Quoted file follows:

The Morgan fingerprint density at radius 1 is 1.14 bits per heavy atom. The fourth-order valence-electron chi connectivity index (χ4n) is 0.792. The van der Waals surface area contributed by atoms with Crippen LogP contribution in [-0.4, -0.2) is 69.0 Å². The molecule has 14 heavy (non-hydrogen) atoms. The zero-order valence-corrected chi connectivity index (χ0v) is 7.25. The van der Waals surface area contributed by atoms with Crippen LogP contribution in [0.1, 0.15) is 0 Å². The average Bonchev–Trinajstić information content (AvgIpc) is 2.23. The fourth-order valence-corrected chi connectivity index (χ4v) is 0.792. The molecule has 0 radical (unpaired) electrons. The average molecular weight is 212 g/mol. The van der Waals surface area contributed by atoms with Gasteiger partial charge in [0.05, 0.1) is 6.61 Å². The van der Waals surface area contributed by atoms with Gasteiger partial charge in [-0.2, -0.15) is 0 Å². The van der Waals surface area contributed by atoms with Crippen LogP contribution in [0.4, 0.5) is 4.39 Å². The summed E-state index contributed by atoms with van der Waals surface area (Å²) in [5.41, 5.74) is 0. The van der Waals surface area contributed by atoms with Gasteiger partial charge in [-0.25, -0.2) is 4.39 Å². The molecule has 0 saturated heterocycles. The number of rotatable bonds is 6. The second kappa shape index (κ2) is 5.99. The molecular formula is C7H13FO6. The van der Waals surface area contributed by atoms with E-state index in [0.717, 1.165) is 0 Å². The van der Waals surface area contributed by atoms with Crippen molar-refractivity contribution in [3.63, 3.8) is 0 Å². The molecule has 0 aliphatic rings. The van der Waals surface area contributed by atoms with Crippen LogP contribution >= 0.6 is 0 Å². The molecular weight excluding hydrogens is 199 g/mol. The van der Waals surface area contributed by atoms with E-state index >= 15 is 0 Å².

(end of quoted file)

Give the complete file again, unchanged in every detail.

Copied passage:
The Morgan fingerprint density at radius 1 is 1.14 bits per heavy atom. The fourth-order valence-electron chi connectivity index (χ4n) is 0.792. The van der Waals surface area contributed by atoms with Crippen LogP contribution in [-0.4, -0.2) is 69.0 Å². The molecule has 14 heavy (non-hydrogen) atoms. The zero-order valence-corrected chi connectivity index (χ0v) is 7.25. The van der Waals surface area contributed by atoms with Crippen LogP contribution in [0.1, 0.15) is 0 Å². The average Bonchev–Trinajstić information content (AvgIpc) is 2.23. The fourth-order valence-corrected chi connectivity index (χ4v) is 0.792. The molecule has 0 radical (unpaired) electrons. The average molecular weight is 212 g/mol. The van der Waals surface area contributed by atoms with Gasteiger partial charge in [0.05, 0.1) is 6.61 Å². The van der Waals surface area contributed by atoms with Gasteiger partial charge in [-0.2, -0.15) is 0 Å². The van der Waals surface area contributed by atoms with Crippen LogP contribution in [0.4, 0.5) is 4.39 Å². The summed E-state index contributed by atoms with van der Waals surface area (Å²) in [5.41, 5.74) is 0. The van der Waals surface area contributed by atoms with Gasteiger partial charge in [-0.25, -0.2) is 4.39 Å². The molecule has 0 saturated heterocycles. The number of rotatable bonds is 6. The second kappa shape index (κ2) is 5.99. The molecular formula is C7H13FO6. The van der Waals surface area contributed by atoms with E-state index in [0.717, 1.165) is 0 Å². The van der Waals surface area contributed by atoms with Crippen molar-refractivity contribution in [3.63, 3.8) is 0 Å². The molecule has 0 aliphatic rings. The van der Waals surface area contributed by atoms with Crippen LogP contribution >= 0.6 is 0 Å². The molecular weight excluding hydrogens is 199 g/mol. The van der Waals surface area contributed by atoms with E-state index >= 15 is 0 Å².